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Anonymous Anonymous said...

You are right: they ARE political appointees---subject to being replaced by any President. And they are each and every administration.

But what struck me as so funny about this complaint is this: I recall a time when the First Lady of the last administration----not the President, mind you, but his wife----came in and immediately FIRED all the career officials at the TRAVEL OFFICE at the White House and replaced them with her friends. While there was a big uproar on the Republican side and from these employees, I don't recall Dems getting upset over what Bill Clinton's WIFE did to those people.

So tell us---just how upset were you back then???


2/07/2007 6:00 PM  
Blogger Not Your Mama said...

US attorneys not exactly in the same category as travel office staff. If you can't fathom why the comparison is ludicrous, well, it explains much about why our country is in the mess it is in.

2/08/2007 3:39 AM  
Anonymous Anonymous said...

Just as I thought the answer would be: What Dems do is okay and there's always an "excuse" for it. What Republicans do is condemned. I fail to see how to those involved, an attorney is more important than career people who run the WH travel office. After all, the subject was about replacing people with your friends. NOBODY did that any more than the Clinton's. And Dems were just fine with it!!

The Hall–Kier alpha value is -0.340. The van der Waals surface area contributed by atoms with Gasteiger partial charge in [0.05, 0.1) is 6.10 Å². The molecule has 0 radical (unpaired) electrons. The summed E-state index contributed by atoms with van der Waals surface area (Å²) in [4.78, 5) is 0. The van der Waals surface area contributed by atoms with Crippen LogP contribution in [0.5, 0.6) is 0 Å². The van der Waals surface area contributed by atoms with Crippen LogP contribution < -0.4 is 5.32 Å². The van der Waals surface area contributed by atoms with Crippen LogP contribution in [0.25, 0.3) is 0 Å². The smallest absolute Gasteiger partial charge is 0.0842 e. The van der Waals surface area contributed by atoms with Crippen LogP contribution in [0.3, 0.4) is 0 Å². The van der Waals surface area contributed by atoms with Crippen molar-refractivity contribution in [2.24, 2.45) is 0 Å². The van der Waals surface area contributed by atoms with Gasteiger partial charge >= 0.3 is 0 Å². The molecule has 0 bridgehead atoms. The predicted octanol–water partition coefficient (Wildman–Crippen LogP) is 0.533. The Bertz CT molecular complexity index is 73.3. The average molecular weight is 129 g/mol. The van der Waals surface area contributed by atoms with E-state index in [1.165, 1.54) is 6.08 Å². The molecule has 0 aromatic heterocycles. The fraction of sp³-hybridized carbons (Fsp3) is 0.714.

2/08/2007 9:32 AM  
Blogger Sean Aqui said...

Two differences.

1. The constitutional end-run allowed by indefinite interim replacements. Travel office positions are not subject to Senate confirmation; U.S. attorneys are.

2. The difference in responsibility. Travel office employees arrange trips for White House staffers. Whoop-de-doo. U.S. attorneys are responsible for prosecuting bad guys. Much bigger responsibility, with a direct impact on the public.

2/08/2007 11:26 AM  
Blogger Not Your Mama said...

As Sean said, I could give a fig if Laura Bush wanted to fire the entire white house staff and replace them with her high school girlfriends. That's her business. It's not comparable to jerking around with US attorneys.

Something for you to ponder: by setting a new precedent in this much do you suppose you'll squeal when an unscrupulous dem is in power and does the same?

Never, ever give someone a weapon they can later use against you.

2/08/2007 2:38 PM  
Anonymous Anonymous said...

Dems HAVE done the same and worse. It's just that you IGNORE it.

For example---how upset were you when the Clinton's obtained the FBI files of Republicans and had them sent to the White House for their little "look see?" How about that precedent? Does that mean the Bush's can do that with Dem leaders and you'd be okay with it? I seriously doubt it.

My point is---complain all you'd like about the Attorney's. But don't pretend that this administration has done something unusual or out of the ordinary---or worse than any others. It just doesn't pass the smell test.


2/08/2007 10:33 PM  
Blogger Sean Aqui said...

What does the Clinton FBI file scandal have to do with cronyism among U.S. attorneys?

Further, who defended the Clinton's doing that? Best I've seen is people claiming it was a bureaucratic error. That's a bit hard to believe, IMO, but that's beside the point. Nobody has said it was just fine for the White House to get the files.

2/08/2007 10:48 PM